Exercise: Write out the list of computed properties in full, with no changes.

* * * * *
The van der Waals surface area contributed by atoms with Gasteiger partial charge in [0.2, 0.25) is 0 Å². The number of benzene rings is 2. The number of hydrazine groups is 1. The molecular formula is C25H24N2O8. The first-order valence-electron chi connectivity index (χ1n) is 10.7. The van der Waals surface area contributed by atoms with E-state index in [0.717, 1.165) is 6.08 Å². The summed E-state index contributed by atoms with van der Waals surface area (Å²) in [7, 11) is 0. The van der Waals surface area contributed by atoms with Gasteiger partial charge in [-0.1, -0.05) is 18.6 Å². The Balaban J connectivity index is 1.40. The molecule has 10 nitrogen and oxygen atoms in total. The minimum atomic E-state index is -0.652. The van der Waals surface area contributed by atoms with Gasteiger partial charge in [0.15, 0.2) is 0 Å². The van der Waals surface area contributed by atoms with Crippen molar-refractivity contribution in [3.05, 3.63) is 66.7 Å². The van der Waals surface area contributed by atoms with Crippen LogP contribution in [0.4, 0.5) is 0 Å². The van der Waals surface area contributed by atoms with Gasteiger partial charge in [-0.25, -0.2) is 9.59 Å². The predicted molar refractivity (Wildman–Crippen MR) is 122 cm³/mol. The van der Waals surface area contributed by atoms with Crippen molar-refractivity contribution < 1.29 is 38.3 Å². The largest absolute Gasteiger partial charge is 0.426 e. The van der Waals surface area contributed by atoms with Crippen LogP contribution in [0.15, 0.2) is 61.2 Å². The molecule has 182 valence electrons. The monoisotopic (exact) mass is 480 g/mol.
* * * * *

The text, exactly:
The van der Waals surface area contributed by atoms with Gasteiger partial charge in [0.2, 0.25) is 0 Å². The number of benzene rings is 2. The number of hydrazine groups is 1. The molecular formula is C25H24N2O8. The first-order valence-electron chi connectivity index (χ1n) is 10.7. The van der Waals surface area contributed by atoms with E-state index in [0.717, 1.165) is 6.08 Å². The summed E-state index contributed by atoms with van der Waals surface area (Å²) in [7, 11) is 0. The van der Waals surface area contributed by atoms with Gasteiger partial charge in [-0.1, -0.05) is 18.6 Å². The Balaban J connectivity index is 1.40. The molecule has 10 nitrogen and oxygen atoms in total. The minimum atomic E-state index is -0.652. The van der Waals surface area contributed by atoms with Gasteiger partial charge in [0.15, 0.2) is 0 Å². The van der Waals surface area contributed by atoms with Crippen molar-refractivity contribution in [3.05, 3.63) is 66.7 Å². The van der Waals surface area contributed by atoms with Crippen LogP contribution in [0.4, 0.5) is 0 Å². The van der Waals surface area contributed by atoms with Gasteiger partial charge in [-0.25, -0.2) is 9.59 Å². The predicted molar refractivity (Wildman–Crippen MR) is 122 cm³/mol. The van der Waals surface area contributed by atoms with Crippen molar-refractivity contribution < 1.29 is 38.3 Å². The largest absolute Gasteiger partial charge is 0.426 e. The van der Waals surface area contributed by atoms with Crippen LogP contribution in [0.15, 0.2) is 61.2 Å². The molecule has 182 valence electrons. The monoisotopic (exact) mass is 480 g/mol.